Traceability of the components is a critical part of the quality assurance processes required to gain regulatory approvals for medical devices.
For most medical devices, implementing traceability at the batch level is sufficient. However, for applications where correct operation of the device is critical to sustaining or supporting a patient’s life (Class III), product manufacturers will ask for traceability at the device level. Because Class III devices are relatively rare and usually low volume, electronics manufacturers typically use a manual system of some sort to record where every component goes.
However, when Circuitwise was awarded the contract for PCB Assembly of Grey Innovation’s NOTUS Viviere emergency ventilator, the order was for over 2000 boards. Circuitwise decided to take the opportunity to implement an automatic system, leveraging the power of its Cluso inventory management system.
With the Cluso system, every part (or reel or parts) is logged as it moves through the production process, starting with the application of a serial number to both PCB bare boards and to the reels of components (or other packaging formats).
With the ventilator project, we decided to automate the recording reel changes during a production run, allowing us to more easily trace which components from which reel went onto which boards.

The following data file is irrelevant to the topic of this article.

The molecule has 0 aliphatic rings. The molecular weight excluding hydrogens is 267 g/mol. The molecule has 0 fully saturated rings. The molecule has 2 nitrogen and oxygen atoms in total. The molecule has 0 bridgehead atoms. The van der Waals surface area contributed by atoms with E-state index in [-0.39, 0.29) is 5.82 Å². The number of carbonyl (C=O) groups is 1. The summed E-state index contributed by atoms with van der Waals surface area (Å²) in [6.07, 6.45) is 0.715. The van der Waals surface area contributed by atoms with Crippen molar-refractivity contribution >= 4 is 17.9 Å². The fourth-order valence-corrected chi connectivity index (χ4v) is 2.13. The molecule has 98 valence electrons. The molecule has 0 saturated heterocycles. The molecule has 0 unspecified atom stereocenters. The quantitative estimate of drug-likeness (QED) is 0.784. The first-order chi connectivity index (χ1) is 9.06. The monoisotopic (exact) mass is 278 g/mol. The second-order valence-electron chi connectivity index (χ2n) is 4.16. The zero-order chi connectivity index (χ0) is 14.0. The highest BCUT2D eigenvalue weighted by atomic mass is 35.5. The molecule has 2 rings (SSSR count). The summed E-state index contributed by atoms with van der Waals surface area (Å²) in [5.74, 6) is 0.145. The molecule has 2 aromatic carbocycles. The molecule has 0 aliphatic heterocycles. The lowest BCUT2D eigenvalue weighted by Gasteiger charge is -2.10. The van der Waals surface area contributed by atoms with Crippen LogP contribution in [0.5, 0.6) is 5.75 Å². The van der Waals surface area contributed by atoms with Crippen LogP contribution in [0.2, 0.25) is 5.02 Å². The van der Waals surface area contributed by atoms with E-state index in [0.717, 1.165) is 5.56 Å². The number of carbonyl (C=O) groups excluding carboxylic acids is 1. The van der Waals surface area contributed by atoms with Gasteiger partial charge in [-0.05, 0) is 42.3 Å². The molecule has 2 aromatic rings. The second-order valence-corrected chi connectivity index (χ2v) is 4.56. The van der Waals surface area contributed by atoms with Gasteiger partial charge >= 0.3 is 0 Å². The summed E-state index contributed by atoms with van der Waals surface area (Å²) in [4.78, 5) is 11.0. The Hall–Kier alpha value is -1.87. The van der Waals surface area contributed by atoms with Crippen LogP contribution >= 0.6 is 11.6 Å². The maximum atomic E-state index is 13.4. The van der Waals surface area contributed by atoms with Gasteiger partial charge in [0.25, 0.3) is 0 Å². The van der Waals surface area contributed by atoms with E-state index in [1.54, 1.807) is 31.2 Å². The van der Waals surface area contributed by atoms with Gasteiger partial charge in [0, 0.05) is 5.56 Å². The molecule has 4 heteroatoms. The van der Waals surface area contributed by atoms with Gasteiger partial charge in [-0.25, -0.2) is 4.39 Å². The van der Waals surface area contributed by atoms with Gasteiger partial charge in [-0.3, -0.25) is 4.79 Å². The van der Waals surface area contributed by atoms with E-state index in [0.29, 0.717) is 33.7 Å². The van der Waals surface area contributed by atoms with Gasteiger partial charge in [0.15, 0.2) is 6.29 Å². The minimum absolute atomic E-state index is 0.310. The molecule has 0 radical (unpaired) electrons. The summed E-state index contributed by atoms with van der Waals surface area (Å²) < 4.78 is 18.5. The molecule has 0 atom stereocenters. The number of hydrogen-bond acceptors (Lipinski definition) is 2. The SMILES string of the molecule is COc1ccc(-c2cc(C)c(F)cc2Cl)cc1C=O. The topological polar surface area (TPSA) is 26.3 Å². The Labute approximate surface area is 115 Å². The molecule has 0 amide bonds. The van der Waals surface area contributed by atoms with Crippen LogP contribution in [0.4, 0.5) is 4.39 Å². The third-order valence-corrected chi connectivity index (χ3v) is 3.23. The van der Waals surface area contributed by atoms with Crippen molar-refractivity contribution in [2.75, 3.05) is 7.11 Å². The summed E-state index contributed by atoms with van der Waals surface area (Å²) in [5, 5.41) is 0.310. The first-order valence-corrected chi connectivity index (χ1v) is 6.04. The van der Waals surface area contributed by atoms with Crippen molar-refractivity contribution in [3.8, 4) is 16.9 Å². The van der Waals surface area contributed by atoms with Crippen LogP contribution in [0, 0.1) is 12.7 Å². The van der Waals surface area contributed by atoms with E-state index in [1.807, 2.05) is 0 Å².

An example matrix is shown below from the Cluso system. On the left axis are the serial numbers of PCBs. On the top axis are the identification numbers for each component of the PCBA design. Populating the centre are all the serial numbers for each component or reel of components.
The red box highlights a change of reel (and hence a new serial number). For the ventilator project, there were 75600 unique components tracked across 2100 boards.
This information is exported and sent to the product owner to form part of their Device History Record, which is required for regulatory approval.
See more information on our Traceability Systems or contact us to understand how we can help you meet your regulatory obligations in your next medical device product development.